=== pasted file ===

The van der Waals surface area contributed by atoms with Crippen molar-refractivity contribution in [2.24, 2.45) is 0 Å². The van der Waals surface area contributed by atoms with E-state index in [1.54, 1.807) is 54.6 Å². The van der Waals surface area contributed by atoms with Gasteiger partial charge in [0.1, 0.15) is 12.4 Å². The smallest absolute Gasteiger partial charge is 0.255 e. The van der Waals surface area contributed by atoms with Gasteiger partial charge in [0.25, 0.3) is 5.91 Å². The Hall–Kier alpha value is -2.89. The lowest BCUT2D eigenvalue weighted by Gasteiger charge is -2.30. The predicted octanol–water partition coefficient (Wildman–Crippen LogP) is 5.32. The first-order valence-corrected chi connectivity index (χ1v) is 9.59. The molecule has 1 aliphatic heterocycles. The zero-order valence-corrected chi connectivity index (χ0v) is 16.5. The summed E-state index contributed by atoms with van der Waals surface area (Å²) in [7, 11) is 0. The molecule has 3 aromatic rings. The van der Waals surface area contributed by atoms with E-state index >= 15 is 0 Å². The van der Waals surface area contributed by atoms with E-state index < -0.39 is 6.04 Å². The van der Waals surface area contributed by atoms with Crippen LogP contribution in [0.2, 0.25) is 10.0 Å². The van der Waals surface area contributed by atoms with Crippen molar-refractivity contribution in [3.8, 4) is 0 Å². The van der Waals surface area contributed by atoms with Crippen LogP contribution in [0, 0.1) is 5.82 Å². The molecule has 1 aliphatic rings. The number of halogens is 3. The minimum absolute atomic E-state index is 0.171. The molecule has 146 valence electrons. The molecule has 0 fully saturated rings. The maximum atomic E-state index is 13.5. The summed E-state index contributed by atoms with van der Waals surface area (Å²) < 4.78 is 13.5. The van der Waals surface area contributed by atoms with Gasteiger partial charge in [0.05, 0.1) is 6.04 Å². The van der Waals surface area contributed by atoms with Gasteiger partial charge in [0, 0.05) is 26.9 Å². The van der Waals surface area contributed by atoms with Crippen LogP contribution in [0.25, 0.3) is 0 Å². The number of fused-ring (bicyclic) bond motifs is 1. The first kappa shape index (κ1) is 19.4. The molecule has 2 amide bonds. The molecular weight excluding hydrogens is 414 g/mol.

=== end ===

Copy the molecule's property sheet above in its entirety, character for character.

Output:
The van der Waals surface area contributed by atoms with Crippen molar-refractivity contribution in [2.24, 2.45) is 0 Å². The van der Waals surface area contributed by atoms with E-state index in [1.54, 1.807) is 54.6 Å². The van der Waals surface area contributed by atoms with Gasteiger partial charge in [0.1, 0.15) is 12.4 Å². The smallest absolute Gasteiger partial charge is 0.255 e. The van der Waals surface area contributed by atoms with Gasteiger partial charge in [0.25, 0.3) is 5.91 Å². The Hall–Kier alpha value is -2.89. The lowest BCUT2D eigenvalue weighted by Gasteiger charge is -2.30. The predicted octanol–water partition coefficient (Wildman–Crippen LogP) is 5.32. The first-order valence-corrected chi connectivity index (χ1v) is 9.59. The molecule has 1 aliphatic heterocycles. The zero-order valence-corrected chi connectivity index (χ0v) is 16.5. The summed E-state index contributed by atoms with van der Waals surface area (Å²) in [7, 11) is 0. The molecule has 3 aromatic rings. The van der Waals surface area contributed by atoms with E-state index >= 15 is 0 Å². The van der Waals surface area contributed by atoms with E-state index < -0.39 is 6.04 Å². The van der Waals surface area contributed by atoms with Crippen LogP contribution in [0.2, 0.25) is 10.0 Å². The van der Waals surface area contributed by atoms with Crippen molar-refractivity contribution in [3.8, 4) is 0 Å². The van der Waals surface area contributed by atoms with Crippen LogP contribution in [0, 0.1) is 5.82 Å². The molecule has 1 aliphatic rings. The number of halogens is 3. The minimum absolute atomic E-state index is 0.171. The molecule has 146 valence electrons. The molecule has 0 fully saturated rings. The maximum atomic E-state index is 13.5. The summed E-state index contributed by atoms with van der Waals surface area (Å²) < 4.78 is 13.5. The van der Waals surface area contributed by atoms with Gasteiger partial charge in [0.05, 0.1) is 6.04 Å². The van der Waals surface area contributed by atoms with Gasteiger partial charge in [0, 0.05) is 26.9 Å². The van der Waals surface area contributed by atoms with Crippen LogP contribution in [0.25, 0.3) is 0 Å². The number of fused-ring (bicyclic) bond motifs is 1. The first kappa shape index (κ1) is 19.4. The molecule has 2 amide bonds. The molecular weight excluding hydrogens is 414 g/mol.